My wife asked what was wrong.
"This book is crap," I said. "I can't believe this stuff gets published. Did an editor even read this? Did the author do the least bit of research on the human race and how one might respond during a crisis? Is this actually meant to be a satire and I'm just missing the point?"
The book was a well-known novel, and, to its credit, well-loved by tens of thousands of book-buyers. So, it is very possible I was in the vast minority in my critique of the book. Or, perhaps, I'm just more ticked by having to stretch my suspension of disbelieve to sci-fi when I'm reading a standard thriller. Give me a heads-up if you're going to make people behave like androids!
And here's where it got me thinking. We all read books where we say, WTH, would anyone really do that? I think I'd just go to the police. Full disclosure: someone said the EXACT SAME thing about my novel The Next Chapter. Of course, they liked romance novels, primarily, so I took that criticism with a whole salt mine.
Then there are those eye-rolling novels where people begin praying aloud to God. Or, worse, where God becomes a character in their book. I mean, does God have to audition for the role? And how do we humans, who can't seem to portray each other in consistently believable ways, hope to depict God in his awesome, unfathomable ways? And if a fictional character is praying, does that prayer represent true conversation with God, or is it taking God's name in vain?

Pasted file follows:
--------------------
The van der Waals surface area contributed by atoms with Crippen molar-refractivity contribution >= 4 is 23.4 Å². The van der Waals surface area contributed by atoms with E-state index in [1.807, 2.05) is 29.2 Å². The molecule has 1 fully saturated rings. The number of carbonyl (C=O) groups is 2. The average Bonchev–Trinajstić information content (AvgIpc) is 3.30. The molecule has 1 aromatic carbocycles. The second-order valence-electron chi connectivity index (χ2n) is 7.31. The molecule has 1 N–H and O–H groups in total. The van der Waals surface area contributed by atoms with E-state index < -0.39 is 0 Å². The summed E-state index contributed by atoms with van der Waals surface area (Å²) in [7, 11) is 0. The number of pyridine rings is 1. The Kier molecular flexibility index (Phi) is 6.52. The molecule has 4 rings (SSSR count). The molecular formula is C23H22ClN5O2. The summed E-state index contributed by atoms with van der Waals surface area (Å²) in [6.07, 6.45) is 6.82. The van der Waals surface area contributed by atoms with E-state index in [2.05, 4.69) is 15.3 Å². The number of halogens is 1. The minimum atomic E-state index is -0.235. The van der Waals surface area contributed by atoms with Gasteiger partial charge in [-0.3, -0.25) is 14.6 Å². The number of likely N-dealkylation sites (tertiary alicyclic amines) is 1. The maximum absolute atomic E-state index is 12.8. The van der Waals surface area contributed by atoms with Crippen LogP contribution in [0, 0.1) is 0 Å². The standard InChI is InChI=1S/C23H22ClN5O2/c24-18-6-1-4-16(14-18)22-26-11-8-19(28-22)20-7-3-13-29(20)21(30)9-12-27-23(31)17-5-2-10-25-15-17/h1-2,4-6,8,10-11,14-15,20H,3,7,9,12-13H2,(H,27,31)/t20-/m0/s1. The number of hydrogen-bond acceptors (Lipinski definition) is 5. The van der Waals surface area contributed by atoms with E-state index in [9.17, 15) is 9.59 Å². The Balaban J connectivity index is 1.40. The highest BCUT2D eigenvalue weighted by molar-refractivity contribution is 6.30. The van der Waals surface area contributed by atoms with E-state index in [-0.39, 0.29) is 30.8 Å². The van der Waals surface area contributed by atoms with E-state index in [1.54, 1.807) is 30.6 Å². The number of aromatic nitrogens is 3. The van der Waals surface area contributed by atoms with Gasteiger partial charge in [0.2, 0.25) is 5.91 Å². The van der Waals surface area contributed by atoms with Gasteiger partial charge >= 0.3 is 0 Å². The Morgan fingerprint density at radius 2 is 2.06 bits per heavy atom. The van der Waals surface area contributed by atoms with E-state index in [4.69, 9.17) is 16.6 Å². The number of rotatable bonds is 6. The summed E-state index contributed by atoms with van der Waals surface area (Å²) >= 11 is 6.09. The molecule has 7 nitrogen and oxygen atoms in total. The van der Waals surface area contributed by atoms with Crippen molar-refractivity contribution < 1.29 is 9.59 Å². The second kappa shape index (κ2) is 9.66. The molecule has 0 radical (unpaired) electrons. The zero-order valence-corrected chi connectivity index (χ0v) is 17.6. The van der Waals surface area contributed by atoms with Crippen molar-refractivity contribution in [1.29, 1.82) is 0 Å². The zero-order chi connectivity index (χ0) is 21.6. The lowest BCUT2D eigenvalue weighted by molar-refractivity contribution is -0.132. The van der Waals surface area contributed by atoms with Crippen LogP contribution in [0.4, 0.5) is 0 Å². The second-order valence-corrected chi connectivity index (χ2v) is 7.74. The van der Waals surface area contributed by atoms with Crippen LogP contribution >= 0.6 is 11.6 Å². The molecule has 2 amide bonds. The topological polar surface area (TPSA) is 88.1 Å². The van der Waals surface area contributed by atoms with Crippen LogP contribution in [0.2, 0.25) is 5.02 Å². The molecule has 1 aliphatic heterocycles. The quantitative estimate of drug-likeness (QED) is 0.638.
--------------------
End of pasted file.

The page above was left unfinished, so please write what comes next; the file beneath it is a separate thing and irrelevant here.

Let me know what you think about this issue in the comments below. Check out my books, if you like, and let me know if you think I portray faith respectfully in a fictional context.
As a parting thought, Cecil B. DeMille, director of The Ten Commandments, said once that there were two things that couldn't be properly portrayed in film due to their highly personal nature: sex and prayer.